THE BLOG

What Will an Economic Recovery Build Upon?

09/27/2009 05:12 am ET | Updated May 25, 2011

There's been a lot of talk recently about the economy. Has it bottomed? Are we recovering? Will we see a "V" shaped bounce? Or a "U"? Or a "W"?
Since most of the economic numbers are still negative, it seems a little premature to talk about a recovery. Nevertheless, since the cheerleaders of the economy have brought it up, let's examine exactly what is going to lead this economy out of our deep recession.

In order to do that we must look at a topic that the Green Shoots crowd doesn't mention much -- the fundamentals of the economy.

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I'm going to make this as simple and uncontroversial as possible.

Since consumer spending is more than 70% of the American economy, let's start there.

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This chart shows us clearly why the economy has contracted so much. It also shows a clear bottom in consumer spending. The question is whether than bottom is temporary or permanent?
To answer that we must look at the fiscal health of the consumer. There are two measurements of that - money coming in and money going out.

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As you can see, workers have virtually stopped getting raises, and that assumes that people are still working.

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Obviously the American worker's income is under incredible pressure, and this is translating to less buying. The tiny downward correction on the number of unemployed in the chart above is due to nearly half a million workers no longer being counted as unemployed despite not getting new jobs.

There is another element to the American consumer's balance sheet, and that is savings and debt.

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While there has been a modest improvement in the debt servicing levels of the American consumer, there has been very little improvement for overall debt levels. This is a reflection of lower interest rates, not to debt actually being paid down.

The debt charts are beginning to move the right way, but they are nowhere near close to what can be considered "healthy".

The San Francisco Federal Reserve put it this way.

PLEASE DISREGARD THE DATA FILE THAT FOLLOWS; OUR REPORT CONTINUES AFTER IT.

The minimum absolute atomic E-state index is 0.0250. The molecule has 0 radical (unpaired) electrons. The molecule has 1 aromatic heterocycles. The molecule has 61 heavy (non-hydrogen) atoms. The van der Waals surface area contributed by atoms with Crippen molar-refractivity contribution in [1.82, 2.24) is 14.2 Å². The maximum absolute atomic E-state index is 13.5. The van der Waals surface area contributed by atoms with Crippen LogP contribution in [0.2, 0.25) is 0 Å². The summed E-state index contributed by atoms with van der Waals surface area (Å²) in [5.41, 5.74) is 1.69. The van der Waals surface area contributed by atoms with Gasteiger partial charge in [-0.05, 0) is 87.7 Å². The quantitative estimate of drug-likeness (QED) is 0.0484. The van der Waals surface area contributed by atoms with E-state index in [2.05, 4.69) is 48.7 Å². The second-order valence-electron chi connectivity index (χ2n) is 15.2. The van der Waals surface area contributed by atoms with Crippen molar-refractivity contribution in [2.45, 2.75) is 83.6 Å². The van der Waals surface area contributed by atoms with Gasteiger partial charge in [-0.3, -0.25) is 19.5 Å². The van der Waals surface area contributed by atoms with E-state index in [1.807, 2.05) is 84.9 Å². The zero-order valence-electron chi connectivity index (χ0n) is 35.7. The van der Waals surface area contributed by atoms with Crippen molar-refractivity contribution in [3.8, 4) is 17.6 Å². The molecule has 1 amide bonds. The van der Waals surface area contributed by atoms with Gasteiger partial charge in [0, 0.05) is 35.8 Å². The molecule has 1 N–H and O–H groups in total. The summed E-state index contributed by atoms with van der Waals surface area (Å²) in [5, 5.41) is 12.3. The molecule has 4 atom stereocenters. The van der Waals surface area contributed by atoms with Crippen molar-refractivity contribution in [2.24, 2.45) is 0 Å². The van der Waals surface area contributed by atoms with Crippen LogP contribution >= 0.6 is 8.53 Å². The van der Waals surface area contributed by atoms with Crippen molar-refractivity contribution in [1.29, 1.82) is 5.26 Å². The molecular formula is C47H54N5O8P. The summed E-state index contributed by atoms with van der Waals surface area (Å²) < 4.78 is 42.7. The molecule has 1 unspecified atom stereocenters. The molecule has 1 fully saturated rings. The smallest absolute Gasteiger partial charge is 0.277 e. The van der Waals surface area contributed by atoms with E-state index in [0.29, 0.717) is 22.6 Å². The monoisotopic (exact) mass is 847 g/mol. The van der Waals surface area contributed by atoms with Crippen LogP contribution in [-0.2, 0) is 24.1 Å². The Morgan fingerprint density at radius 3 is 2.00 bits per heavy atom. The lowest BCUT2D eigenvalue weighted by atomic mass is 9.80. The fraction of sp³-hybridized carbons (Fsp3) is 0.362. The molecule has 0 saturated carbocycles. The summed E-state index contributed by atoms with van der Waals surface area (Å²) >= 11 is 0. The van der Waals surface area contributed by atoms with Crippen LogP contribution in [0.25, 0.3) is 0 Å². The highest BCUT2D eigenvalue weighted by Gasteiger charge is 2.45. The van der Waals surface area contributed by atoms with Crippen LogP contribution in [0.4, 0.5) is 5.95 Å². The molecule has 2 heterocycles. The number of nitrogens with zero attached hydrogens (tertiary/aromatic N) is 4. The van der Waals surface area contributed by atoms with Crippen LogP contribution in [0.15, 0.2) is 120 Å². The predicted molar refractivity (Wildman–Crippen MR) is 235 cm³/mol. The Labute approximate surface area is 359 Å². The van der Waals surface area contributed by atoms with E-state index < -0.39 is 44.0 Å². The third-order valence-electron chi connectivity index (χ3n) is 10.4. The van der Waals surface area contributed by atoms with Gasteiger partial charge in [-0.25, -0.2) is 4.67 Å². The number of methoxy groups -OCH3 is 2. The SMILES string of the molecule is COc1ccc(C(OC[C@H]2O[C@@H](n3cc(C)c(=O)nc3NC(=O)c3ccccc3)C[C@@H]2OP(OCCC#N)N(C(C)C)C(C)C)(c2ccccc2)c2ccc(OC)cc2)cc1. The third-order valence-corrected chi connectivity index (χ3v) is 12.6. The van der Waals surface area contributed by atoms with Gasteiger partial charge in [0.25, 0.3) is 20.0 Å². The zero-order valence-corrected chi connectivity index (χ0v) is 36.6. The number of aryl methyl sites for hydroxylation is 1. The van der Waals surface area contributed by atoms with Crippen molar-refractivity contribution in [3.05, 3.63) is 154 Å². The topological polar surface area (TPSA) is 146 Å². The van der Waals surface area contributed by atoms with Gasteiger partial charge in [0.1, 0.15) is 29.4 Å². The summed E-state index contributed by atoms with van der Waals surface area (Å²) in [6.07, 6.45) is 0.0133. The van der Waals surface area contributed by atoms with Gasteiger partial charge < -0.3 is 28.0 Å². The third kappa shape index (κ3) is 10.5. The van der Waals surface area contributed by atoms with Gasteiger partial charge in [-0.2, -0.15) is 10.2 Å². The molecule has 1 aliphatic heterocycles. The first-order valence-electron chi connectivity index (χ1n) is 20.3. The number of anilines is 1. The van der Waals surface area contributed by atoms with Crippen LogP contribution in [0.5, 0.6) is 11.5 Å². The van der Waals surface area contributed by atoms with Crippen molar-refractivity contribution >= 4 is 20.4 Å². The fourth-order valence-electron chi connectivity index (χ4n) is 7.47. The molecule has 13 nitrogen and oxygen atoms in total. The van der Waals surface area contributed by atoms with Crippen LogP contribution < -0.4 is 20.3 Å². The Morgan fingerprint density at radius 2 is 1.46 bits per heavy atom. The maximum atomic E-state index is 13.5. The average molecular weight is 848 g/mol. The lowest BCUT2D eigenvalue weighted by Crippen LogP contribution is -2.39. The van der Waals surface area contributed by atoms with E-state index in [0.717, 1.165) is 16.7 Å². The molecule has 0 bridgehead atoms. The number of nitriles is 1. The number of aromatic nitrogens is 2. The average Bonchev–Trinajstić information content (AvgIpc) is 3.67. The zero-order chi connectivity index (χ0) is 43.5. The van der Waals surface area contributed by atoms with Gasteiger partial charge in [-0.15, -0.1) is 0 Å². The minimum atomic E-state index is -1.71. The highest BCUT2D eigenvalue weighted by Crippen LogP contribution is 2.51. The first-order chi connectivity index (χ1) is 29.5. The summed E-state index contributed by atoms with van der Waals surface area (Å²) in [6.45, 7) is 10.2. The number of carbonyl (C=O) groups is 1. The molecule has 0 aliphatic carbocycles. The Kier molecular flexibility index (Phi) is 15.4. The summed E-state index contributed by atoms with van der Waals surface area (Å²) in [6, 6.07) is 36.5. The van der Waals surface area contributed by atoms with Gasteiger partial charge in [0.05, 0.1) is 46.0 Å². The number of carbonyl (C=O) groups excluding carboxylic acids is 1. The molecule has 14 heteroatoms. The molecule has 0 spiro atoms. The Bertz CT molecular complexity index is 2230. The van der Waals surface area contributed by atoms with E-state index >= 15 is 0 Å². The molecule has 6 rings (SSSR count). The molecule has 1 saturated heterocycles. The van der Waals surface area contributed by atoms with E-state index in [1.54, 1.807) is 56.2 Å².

The combination of higher debt and lower saving enabled personal consumption expenditures to grow faster than disposable income, providing a significant boost to U.S. economic growth over the period.

In the long-run, however, consumption cannot grow faster than income because there is an upper limit to how much debt households can service, based on their incomes. For many U.S. households, current debt levels appear too high, as evidenced by the sharp rise in delinquencies and foreclosures in recent years. To achieve a sustainable level of debt relative to income, households may need to undergo a prolonged period of deleveraging, whereby debt is reduced and saving is increased.

On the other side of the coin is America's saving and investment.

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These two charts are the most damning of all. Without saving and investing there can be no sustained economic recovery. Period. This is an absolute disaster. Not only do these charts show no bottom, they are moving in the wrong direction at a worsening rate. Until these charts reverse the fundamentals of the economy will get worse. The IMF summed up the situation this way.

Directors observed that the crisis will have important implications for the role of the United States in the global economy. The U.S. consumer is unlikely to play the role of global "buyer of last resort" -- suggesting that other regions will need to play an increased role in supporting global growth.

Not all of the economy is domestic. America does get some economic support from foreign trade.

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There are signs that the rest of the world is starting to recover, but to benefit from that America will have to produce products that the rest of the world wants to buy. So far there has been no significant signs that this is happening.

Of course there is one more element of the economy that I haven't covered here, and it is booming!

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Lately there has been some improved housing numbers, but there are several caveats to them. For starters, the marginal improvement in comparisons are to the disastrous selling season of mid-2008.

Secondly, 43% of all home sales last quarter were first-time home buyers. Normally that would be a good thing, but this time it is a reflection of the government's $8,000 tax credit that people are rushing to take advantage of. Some people are even using it as a down payment.
In case people have already forgotten, borrowers that require extraordinary help getting into a house are much more likely to default on their mortgages. It looks like an attempt at reinflating the housing bubble.

Finally, those small signs of price increases are due entirely to more expensive homes being forced onto the market.

The other positive economic number we've seen recently is in auto sales. This is due to the recently ended cash-for-clunkers program.

So the spiraling government debt and the two most positive economic numbers are directly linked. With that in mind you have to ask yourself, what will the economic recovery build upon?